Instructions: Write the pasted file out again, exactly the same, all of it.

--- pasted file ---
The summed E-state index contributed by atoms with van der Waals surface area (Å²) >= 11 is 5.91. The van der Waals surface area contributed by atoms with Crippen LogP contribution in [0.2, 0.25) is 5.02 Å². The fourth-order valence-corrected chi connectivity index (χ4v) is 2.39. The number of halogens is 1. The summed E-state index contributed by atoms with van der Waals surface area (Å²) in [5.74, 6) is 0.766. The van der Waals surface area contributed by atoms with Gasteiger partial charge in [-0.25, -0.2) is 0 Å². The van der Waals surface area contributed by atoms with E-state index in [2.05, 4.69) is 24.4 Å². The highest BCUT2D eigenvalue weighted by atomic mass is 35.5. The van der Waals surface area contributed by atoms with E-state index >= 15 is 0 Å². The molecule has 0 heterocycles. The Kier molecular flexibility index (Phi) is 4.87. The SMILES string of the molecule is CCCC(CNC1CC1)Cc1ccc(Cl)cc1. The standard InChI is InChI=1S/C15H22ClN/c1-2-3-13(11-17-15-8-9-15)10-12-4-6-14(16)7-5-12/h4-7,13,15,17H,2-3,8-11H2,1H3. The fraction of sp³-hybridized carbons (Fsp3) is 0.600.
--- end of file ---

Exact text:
The summed E-state index contributed by atoms with van der Waals surface area (Å²) >= 11 is 5.91. The van der Waals surface area contributed by atoms with Crippen LogP contribution in [0.2, 0.25) is 5.02 Å². The fourth-order valence-corrected chi connectivity index (χ4v) is 2.39. The number of halogens is 1. The summed E-state index contributed by atoms with van der Waals surface area (Å²) in [5.74, 6) is 0.766. The van der Waals surface area contributed by atoms with Gasteiger partial charge in [-0.25, -0.2) is 0 Å². The van der Waals surface area contributed by atoms with E-state index in [2.05, 4.69) is 24.4 Å². The highest BCUT2D eigenvalue weighted by atomic mass is 35.5. The van der Waals surface area contributed by atoms with E-state index >= 15 is 0 Å². The molecule has 0 heterocycles. The Kier molecular flexibility index (Phi) is 4.87. The SMILES string of the molecule is CCCC(CNC1CC1)Cc1ccc(Cl)cc1. The standard InChI is InChI=1S/C15H22ClN/c1-2-3-13(11-17-15-8-9-15)10-12-4-6-14(16)7-5-12/h4-7,13,15,17H,2-3,8-11H2,1H3. The fraction of sp³-hybridized carbons (Fsp3) is 0.600.